Maine Senate President Troy Jackson announced a new bill Friday that he says will increase access to quality child care for Maine's most vulnerable families. It has the backing of several educators, child advocates and businesses, who say that improving child care is critical for both Maine families and for the state’s economy.
When Kaitlin Taylor of Skowhegan first became a mom in 2011, she was a senior in high school, and didn’t know how she would graduate, find care for her baby or get a job. Today she has her diploma, is in job training and her youngest of three is ready to enter kindergarten. Taylor says that trajectory has been shaped by a community program that not only gave her access to quality child care, but taught her parenting and professional skills as well.
"I'm so happy and so proud of where I am from where I came from,” Taylor says. “I came from a single parent household. None of my family has done much with their life, no offense to them, it's just we didn't have the supports we needed for schooling, so having those extra supports really made a big difference."
The program that Taylor and her children used is similar to what is proposed in a new bill sponsored by Jackson, which he unveiled at the Educare Child Development Center in Waterville. Jackson says the measure would create the First 4 ME Early Care and Education Program and establish 10 pilot projects in communities throughout the state.
"It's about laying the groundwork to end Maine child care deserts once and for all,” Jackson says. “And it's about knowing that while you are at work, your child is getting ready for kindergarten. And it’s about supporting our child care workers, growing this workforce, and knowing that the child care community has their back."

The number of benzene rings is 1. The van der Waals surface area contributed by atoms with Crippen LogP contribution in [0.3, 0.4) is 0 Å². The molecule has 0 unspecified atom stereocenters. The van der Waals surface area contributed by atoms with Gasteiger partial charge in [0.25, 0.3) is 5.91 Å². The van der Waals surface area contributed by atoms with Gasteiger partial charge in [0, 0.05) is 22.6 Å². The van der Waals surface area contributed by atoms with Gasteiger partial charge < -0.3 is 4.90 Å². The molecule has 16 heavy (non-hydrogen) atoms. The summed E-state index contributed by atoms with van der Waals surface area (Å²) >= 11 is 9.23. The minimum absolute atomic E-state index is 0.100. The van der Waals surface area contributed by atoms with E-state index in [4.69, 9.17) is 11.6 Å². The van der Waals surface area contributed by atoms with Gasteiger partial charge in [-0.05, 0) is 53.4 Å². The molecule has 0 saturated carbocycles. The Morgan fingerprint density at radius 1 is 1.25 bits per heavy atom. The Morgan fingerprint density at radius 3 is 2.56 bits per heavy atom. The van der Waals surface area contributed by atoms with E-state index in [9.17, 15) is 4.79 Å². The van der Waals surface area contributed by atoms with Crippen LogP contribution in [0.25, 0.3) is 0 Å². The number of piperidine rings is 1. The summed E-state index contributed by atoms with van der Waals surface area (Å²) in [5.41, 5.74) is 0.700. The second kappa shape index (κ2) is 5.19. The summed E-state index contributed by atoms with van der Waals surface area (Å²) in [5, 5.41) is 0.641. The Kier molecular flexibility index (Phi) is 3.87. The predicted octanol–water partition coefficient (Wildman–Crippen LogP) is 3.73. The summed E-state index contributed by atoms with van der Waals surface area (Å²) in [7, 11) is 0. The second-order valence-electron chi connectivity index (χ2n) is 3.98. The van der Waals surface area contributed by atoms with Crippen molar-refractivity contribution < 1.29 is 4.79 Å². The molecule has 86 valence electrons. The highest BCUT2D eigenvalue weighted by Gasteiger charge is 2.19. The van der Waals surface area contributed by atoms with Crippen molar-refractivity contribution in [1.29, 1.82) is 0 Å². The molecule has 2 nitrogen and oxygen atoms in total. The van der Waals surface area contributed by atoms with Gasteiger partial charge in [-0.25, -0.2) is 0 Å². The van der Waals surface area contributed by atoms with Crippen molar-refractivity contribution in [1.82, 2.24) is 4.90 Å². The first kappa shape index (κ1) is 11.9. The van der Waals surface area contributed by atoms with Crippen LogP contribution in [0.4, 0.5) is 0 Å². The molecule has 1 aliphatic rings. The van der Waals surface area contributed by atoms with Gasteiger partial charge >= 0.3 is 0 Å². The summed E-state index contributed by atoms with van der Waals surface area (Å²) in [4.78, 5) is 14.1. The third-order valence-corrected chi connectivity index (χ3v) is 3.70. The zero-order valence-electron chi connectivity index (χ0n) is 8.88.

The pilot projects — sponsored by coalitions of community stakeholders — would integrate local resources to support and build skills for kids and their parents. Those stakeholders would include child care educators, health care providers and business leaders.
Portland-area businessman Jim Clair, who is co-chair of the Maine Early Learning Investment Group, says access to quality child care is an economic imperative.
"This ultimately has to be a partnership between the public sector, the private sector and the nonprofit sector, so we can get the best possible results for these kids," he says.
The First 4 ME Early Care and Education Program would also boost pay and support for child care providers. Morgan Harris runs a family child care business in Fairfield. She has a partnership with the Kennebec Valley Community Action Program, which has provided enough financial support for her to hire another teacher and install a natural playground.
"I also get a weekly visit from my coordinator, and those weekly visits have become invaluable because it's such a great time to touch base on curriculum, touch base on behavior problems or family or child issues."
Childrens' advocates say the beauty of the proposal is that it allows communities to design programs that best serve their local needs. But it's unclear how much it would all cost, and how many new child care slots it would create. Senator Jackson says those details are still being worked out, but that the return on investment would be huge, and something that Maine can't afford not to do.
Originally published Jan. 17, 2020